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Saturday, September 19, 2020

Doug's Domain

Doug Vetter, ATP/CFI

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Sunday, November 9, 2014

New Rear Swaybar Installed

While overhauling the rear suspension back in 2010 I was planning to install new rear swaybar end links but I was so dead tired at the end of that project I gave up and decided to reinstall the swaybar as is. Fast forward to 2014. During an inspection earlier this year I noticed extensive corrosion on the rear swaybar with the powdercoat bubbled and flaking off in several places. Given the severity of the corrosion I wanted to address this before winter. And with the rear end exhibiting an occasional clanking sound I had real concerns that the swaybar was broken in half with the break perhaps concealed under one of the bushings. So today I swapped out the swaybar with all new parts and conducted a thorough inspection of the rear end.

I've already documented this process in my Swaybar Service DIY so I won't go over the details again but I will point out a couple things. I occasionally get email from people attempting this work, and one person I recall emailed me a couple years ago right in the middle of the procedure, evidently frustrated over his inability to press the end link bushing end onto the swaybar. I hadn't done the procedure in a very long time so today served as a reminder of what a PITA that job really is. But here's a tip: although the ID of the bushing appears constant for whatever reason I had better luck with one of the sides. Meaning, I pushed and pushed from one side to no avail, but then flipped it around and had better luck with that side. I'm not sure why this worked, but if you're doing the job and pulling your hair out, try that. Or just buy an aftermarket bar with rod end links and be done with it. Keep in mind, however, any aftermarket bar will alter the balance of the vehicle. If you are not skilled at suspension tuning you should probably stick with the factory bar.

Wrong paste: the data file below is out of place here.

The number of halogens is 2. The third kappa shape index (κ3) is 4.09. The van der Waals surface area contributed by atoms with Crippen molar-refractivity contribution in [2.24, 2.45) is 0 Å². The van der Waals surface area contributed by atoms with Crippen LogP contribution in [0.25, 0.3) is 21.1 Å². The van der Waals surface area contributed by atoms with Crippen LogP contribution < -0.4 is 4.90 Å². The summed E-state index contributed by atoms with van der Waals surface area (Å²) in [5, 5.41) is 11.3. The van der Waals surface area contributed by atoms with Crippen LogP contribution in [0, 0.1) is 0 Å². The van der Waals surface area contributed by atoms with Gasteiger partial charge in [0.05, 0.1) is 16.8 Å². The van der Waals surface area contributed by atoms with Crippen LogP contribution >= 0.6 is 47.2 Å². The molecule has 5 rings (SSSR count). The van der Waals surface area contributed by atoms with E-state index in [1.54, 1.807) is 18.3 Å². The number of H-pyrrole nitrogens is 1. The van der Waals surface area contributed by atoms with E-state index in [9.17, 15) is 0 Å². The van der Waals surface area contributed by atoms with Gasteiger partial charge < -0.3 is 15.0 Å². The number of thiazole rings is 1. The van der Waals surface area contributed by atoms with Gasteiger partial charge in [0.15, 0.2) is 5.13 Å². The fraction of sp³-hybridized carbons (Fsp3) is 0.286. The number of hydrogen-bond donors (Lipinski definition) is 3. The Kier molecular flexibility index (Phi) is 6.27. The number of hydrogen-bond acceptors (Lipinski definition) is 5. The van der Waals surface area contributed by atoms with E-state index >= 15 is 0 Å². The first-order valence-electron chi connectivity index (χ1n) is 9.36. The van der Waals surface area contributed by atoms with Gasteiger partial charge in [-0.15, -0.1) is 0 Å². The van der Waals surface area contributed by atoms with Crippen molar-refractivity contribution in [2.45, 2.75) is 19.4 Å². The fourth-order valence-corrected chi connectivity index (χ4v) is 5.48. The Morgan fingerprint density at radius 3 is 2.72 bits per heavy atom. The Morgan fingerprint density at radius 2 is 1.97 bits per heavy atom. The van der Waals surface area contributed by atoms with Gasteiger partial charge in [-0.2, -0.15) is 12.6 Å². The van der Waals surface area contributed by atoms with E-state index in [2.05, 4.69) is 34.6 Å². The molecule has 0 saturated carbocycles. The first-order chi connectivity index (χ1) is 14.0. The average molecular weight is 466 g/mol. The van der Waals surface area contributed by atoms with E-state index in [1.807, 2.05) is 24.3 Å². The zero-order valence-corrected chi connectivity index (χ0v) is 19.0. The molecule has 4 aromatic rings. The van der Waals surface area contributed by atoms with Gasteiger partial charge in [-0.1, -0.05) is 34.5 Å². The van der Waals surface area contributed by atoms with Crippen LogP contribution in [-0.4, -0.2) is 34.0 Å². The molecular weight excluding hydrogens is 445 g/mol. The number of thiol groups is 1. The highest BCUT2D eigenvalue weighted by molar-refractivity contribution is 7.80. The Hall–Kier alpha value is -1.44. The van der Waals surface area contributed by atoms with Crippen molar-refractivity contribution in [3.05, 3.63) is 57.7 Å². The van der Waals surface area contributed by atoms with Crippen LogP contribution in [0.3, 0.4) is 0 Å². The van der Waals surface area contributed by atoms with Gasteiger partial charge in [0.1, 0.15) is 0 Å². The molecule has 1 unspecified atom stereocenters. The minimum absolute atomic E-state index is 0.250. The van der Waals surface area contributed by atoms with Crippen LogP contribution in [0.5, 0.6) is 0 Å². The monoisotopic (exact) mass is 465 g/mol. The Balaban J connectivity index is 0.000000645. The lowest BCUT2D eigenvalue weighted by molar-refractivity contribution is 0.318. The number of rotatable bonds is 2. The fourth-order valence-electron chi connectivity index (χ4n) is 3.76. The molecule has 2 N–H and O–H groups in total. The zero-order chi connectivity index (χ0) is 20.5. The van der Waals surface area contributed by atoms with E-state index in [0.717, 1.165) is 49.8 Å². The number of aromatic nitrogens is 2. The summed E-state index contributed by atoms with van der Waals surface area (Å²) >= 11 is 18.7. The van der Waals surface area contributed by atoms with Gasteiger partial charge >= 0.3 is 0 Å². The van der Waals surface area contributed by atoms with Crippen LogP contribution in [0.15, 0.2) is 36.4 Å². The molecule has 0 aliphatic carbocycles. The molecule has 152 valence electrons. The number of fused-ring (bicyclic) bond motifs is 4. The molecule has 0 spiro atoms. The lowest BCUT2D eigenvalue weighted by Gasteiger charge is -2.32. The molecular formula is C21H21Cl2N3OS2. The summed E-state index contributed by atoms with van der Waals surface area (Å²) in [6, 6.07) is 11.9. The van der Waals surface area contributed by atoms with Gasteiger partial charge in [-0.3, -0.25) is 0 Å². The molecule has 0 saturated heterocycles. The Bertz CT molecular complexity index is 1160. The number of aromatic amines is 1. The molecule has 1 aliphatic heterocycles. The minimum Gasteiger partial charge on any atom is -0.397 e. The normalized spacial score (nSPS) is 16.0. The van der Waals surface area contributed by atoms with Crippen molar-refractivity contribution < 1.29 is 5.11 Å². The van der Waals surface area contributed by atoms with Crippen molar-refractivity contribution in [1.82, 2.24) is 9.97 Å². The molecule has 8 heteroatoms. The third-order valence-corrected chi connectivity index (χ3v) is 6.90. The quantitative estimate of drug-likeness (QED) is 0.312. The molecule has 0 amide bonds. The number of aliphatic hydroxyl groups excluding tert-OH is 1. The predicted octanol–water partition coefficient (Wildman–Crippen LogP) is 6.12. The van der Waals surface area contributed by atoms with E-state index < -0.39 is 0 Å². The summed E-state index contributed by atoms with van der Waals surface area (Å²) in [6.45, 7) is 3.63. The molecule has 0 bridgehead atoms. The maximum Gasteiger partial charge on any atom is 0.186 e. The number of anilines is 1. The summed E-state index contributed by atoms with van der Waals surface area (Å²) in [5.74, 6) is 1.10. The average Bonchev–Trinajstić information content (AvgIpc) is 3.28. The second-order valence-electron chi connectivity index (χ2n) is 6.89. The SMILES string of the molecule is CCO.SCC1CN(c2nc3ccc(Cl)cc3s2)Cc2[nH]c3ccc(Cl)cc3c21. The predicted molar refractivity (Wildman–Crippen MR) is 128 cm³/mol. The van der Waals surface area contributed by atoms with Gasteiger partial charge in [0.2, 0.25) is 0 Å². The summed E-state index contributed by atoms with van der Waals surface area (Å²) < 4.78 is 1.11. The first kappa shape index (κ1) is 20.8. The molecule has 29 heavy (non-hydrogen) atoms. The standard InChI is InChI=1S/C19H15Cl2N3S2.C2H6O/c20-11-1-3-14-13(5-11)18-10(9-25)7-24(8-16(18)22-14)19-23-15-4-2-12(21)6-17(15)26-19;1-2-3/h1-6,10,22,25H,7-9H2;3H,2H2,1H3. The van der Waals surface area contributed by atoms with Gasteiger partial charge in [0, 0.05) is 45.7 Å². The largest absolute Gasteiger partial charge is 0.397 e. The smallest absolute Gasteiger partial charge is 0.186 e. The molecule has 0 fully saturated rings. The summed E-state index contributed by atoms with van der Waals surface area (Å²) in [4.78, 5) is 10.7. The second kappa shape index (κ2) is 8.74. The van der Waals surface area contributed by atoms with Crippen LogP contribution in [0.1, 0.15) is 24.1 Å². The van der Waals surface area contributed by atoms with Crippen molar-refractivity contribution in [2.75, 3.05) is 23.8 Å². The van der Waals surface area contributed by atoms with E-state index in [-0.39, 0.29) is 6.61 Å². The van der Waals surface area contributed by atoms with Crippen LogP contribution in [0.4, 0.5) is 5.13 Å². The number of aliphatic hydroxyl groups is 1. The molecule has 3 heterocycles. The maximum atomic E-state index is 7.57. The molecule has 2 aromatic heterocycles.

Although I brought my mini router and some reinforced cutoff wheels just in case, I was really happy that the endlink top nuts that secure to the lower control arms came off without much fanfare. This may have had something to do with the fact that I splashed a bit of PB Blaster (a true rust penetrating fluid – unlike WD40 and other stuff some people use for this job) on all the nuts several months ago. They were not “wet” in the slightest, but they still came off easily enough. This is not the first time I have advocated the use of PB Blaster, but this is yet another reminder to have this stuff on hand. It may prevent the need to cut off the offending hardware. And trust me – because of the close quarters that job is NOT fun or easy.

I noticed a slit in the rubber (non-sleeved) bushing on both new endlinks. Given the similarity of the slit I believe this may be tooling related and caused by improper manufacturing procedures. If you buy new OE end links look closely at the bushings and think twice before accepting them if they are slit. I wasn't about to delay putting the car back together for this but it's clear that the crack in the bushing will probably contribute to early failure.

Another tip: the powdercoat on the new bar is quite thin. Without thinking I let the bar rest on concrete a few times and it wound up scratching the powdercoat and exposing raw metal. I wasn't about to leave this exposed so after the bar was installed I cleaned the area with brake cleaner, used a blue paper towel as a spray shield, and shot a bit of paint on the affected areas. It looked a lot better, but only time will tell if that will do the trick. The moral? Set the bar down on a towel when you're working on it, particularly when you're trying to press on the endlinks.

Looking at the old bar I can see that the endlink bushings were severely cracked and the subframe mounting bushings were quite compressed as compared to the new units. The drive home revealed a slightly quieter and composed rear end as expected but the clunk I've been trying to eliminate unfortunately remains. The overall inspection of the rear end revealed nothing of consequence, though I'll admit I did not have the time to pull the trunk liners out to inspect the top of the shock mounts. From below they seemed to be solid, but then again, it's not like pushing on the shock rods with my hands is going to apply anywhere near the same force as running the car over defects in the road so I have additional troubleshooting to do. In the meantime I've completed some essential routine maintenance and, in a matter of speaking, finally wrapped up the rear suspension overhaul(!)

Mileage: 252900